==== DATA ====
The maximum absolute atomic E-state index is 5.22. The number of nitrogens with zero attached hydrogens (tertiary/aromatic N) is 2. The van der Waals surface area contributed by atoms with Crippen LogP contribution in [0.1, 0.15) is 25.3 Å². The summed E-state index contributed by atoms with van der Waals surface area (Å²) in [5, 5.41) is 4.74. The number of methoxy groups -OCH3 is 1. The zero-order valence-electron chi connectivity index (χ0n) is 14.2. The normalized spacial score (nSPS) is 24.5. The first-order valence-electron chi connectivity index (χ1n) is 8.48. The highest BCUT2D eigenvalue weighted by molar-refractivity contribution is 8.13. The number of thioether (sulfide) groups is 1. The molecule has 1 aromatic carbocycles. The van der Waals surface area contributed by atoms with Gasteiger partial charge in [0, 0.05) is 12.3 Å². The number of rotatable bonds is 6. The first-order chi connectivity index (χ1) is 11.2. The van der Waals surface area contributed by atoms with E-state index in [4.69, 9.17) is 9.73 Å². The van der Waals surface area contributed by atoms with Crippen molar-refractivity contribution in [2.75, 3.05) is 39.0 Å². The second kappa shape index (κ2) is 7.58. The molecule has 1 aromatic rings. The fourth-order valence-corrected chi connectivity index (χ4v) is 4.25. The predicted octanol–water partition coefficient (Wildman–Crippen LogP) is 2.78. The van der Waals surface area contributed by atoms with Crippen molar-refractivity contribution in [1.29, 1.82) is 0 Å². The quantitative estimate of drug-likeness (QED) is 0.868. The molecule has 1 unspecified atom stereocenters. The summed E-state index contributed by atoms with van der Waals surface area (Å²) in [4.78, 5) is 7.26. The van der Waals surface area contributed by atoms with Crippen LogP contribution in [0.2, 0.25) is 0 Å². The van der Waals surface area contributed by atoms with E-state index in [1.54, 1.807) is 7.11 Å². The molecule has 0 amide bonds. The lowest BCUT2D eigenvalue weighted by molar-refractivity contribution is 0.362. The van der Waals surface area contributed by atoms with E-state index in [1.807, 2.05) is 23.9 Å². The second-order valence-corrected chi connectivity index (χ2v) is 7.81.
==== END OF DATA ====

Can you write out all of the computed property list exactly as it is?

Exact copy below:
The maximum absolute atomic E-state index is 5.22. The number of nitrogens with zero attached hydrogens (tertiary/aromatic N) is 2. The van der Waals surface area contributed by atoms with Crippen LogP contribution in [0.1, 0.15) is 25.3 Å². The summed E-state index contributed by atoms with van der Waals surface area (Å²) in [5, 5.41) is 4.74. The number of methoxy groups -OCH3 is 1. The zero-order valence-electron chi connectivity index (χ0n) is 14.2. The normalized spacial score (nSPS) is 24.5. The first-order valence-electron chi connectivity index (χ1n) is 8.48. The highest BCUT2D eigenvalue weighted by molar-refractivity contribution is 8.13. The number of thioether (sulfide) groups is 1. The molecule has 1 aromatic carbocycles. The van der Waals surface area contributed by atoms with Gasteiger partial charge in [0, 0.05) is 12.3 Å². The number of rotatable bonds is 6. The first-order chi connectivity index (χ1) is 11.2. The van der Waals surface area contributed by atoms with E-state index in [4.69, 9.17) is 9.73 Å². The van der Waals surface area contributed by atoms with Crippen molar-refractivity contribution in [2.75, 3.05) is 39.0 Å². The second kappa shape index (κ2) is 7.58. The molecule has 1 aromatic rings. The fourth-order valence-corrected chi connectivity index (χ4v) is 4.25. The predicted octanol–water partition coefficient (Wildman–Crippen LogP) is 2.78. The van der Waals surface area contributed by atoms with Crippen molar-refractivity contribution in [1.29, 1.82) is 0 Å². The quantitative estimate of drug-likeness (QED) is 0.868. The molecule has 1 unspecified atom stereocenters. The summed E-state index contributed by atoms with van der Waals surface area (Å²) in [4.78, 5) is 7.26. The van der Waals surface area contributed by atoms with Crippen LogP contribution in [0.2, 0.25) is 0 Å². The van der Waals surface area contributed by atoms with E-state index in [1.54, 1.807) is 7.11 Å². The molecule has 0 amide bonds. The lowest BCUT2D eigenvalue weighted by molar-refractivity contribution is 0.362. The van der Waals surface area contributed by atoms with E-state index in [1.807, 2.05) is 23.9 Å². The second-order valence-corrected chi connectivity index (χ2v) is 7.81.